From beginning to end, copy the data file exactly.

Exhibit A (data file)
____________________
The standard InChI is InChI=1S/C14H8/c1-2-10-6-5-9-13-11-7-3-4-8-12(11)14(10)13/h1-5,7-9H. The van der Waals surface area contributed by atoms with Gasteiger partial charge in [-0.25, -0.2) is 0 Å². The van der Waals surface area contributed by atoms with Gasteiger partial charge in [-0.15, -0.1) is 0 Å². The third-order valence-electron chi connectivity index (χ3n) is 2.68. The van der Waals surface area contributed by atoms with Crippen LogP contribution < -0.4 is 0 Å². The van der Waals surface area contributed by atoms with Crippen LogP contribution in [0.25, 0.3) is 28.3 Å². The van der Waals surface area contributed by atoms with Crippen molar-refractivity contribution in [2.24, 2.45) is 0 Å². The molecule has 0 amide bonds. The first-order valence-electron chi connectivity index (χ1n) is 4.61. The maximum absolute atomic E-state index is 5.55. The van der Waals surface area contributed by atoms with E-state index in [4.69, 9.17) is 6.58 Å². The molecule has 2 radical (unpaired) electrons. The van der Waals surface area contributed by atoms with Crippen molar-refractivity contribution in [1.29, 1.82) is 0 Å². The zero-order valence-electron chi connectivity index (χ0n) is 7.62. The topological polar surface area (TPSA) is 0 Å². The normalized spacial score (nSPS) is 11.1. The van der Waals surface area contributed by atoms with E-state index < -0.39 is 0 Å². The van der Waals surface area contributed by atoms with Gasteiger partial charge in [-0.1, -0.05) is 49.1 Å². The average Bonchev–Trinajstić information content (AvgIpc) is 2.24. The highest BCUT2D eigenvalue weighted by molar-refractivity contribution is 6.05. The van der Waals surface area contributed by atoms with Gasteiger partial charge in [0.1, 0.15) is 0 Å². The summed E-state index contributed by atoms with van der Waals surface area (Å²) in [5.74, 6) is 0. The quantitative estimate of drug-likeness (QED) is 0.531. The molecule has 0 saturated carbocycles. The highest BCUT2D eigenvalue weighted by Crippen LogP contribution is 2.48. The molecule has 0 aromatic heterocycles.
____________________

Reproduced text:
The standard InChI is InChI=1S/C14H8/c1-2-10-6-5-9-13-11-7-3-4-8-12(11)14(10)13/h1-5,7-9H. The van der Waals surface area contributed by atoms with Gasteiger partial charge in [-0.25, -0.2) is 0 Å². The van der Waals surface area contributed by atoms with Gasteiger partial charge in [-0.15, -0.1) is 0 Å². The third-order valence-electron chi connectivity index (χ3n) is 2.68. The van der Waals surface area contributed by atoms with Crippen LogP contribution < -0.4 is 0 Å². The van der Waals surface area contributed by atoms with Crippen LogP contribution in [0.25, 0.3) is 28.3 Å². The van der Waals surface area contributed by atoms with Crippen molar-refractivity contribution in [2.24, 2.45) is 0 Å². The molecule has 0 amide bonds. The first-order valence-electron chi connectivity index (χ1n) is 4.61. The maximum absolute atomic E-state index is 5.55. The van der Waals surface area contributed by atoms with E-state index in [4.69, 9.17) is 6.58 Å². The molecule has 2 radical (unpaired) electrons. The van der Waals surface area contributed by atoms with Crippen molar-refractivity contribution in [1.29, 1.82) is 0 Å². The zero-order valence-electron chi connectivity index (χ0n) is 7.62. The topological polar surface area (TPSA) is 0 Å². The normalized spacial score (nSPS) is 11.1. The van der Waals surface area contributed by atoms with E-state index < -0.39 is 0 Å². The van der Waals surface area contributed by atoms with Gasteiger partial charge in [-0.1, -0.05) is 49.1 Å². The average Bonchev–Trinajstić information content (AvgIpc) is 2.24. The highest BCUT2D eigenvalue weighted by molar-refractivity contribution is 6.05. The van der Waals surface area contributed by atoms with Gasteiger partial charge in [0.1, 0.15) is 0 Å². The summed E-state index contributed by atoms with van der Waals surface area (Å²) in [5.74, 6) is 0. The quantitative estimate of drug-likeness (QED) is 0.531. The molecule has 0 saturated carbocycles. The highest BCUT2D eigenvalue weighted by Crippen LogP contribution is 2.48. The molecule has 0 aromatic heterocycles.